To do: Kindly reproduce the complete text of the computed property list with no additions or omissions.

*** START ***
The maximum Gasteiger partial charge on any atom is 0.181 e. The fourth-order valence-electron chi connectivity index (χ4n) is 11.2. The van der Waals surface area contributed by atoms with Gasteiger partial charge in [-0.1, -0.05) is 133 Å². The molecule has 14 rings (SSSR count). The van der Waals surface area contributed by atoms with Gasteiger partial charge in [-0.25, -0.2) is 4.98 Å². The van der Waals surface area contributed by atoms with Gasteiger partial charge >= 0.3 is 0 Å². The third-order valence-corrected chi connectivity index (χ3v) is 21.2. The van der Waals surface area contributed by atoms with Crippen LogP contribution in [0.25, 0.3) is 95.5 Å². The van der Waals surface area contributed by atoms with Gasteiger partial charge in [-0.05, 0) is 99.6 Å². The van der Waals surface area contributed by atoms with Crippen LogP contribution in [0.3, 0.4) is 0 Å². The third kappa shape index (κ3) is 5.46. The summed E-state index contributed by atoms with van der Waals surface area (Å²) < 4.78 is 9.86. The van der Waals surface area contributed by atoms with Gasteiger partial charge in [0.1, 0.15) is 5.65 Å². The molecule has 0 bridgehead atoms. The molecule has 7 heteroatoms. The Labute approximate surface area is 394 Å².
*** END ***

The maximum Gasteiger partial charge on any atom is 0.181 e. The fourth-order valence-electron chi connectivity index (χ4n) is 11.2. The van der Waals surface area contributed by atoms with Gasteiger partial charge in [-0.1, -0.05) is 133 Å². The molecule has 14 rings (SSSR count). The van der Waals surface area contributed by atoms with Gasteiger partial charge in [-0.25, -0.2) is 4.98 Å². The van der Waals surface area contributed by atoms with Gasteiger partial charge >= 0.3 is 0 Å². The third-order valence-corrected chi connectivity index (χ3v) is 21.2. The van der Waals surface area contributed by atoms with Crippen LogP contribution in [0.25, 0.3) is 95.5 Å². The van der Waals surface area contributed by atoms with Gasteiger partial charge in [-0.05, 0) is 99.6 Å². The van der Waals surface area contributed by atoms with Crippen LogP contribution in [0.3, 0.4) is 0 Å². The third kappa shape index (κ3) is 5.46. The summed E-state index contributed by atoms with van der Waals surface area (Å²) < 4.78 is 9.86. The van der Waals surface area contributed by atoms with Gasteiger partial charge in [0.1, 0.15) is 5.65 Å². The molecule has 0 bridgehead atoms. The molecule has 7 heteroatoms. The Labute approximate surface area is 394 Å².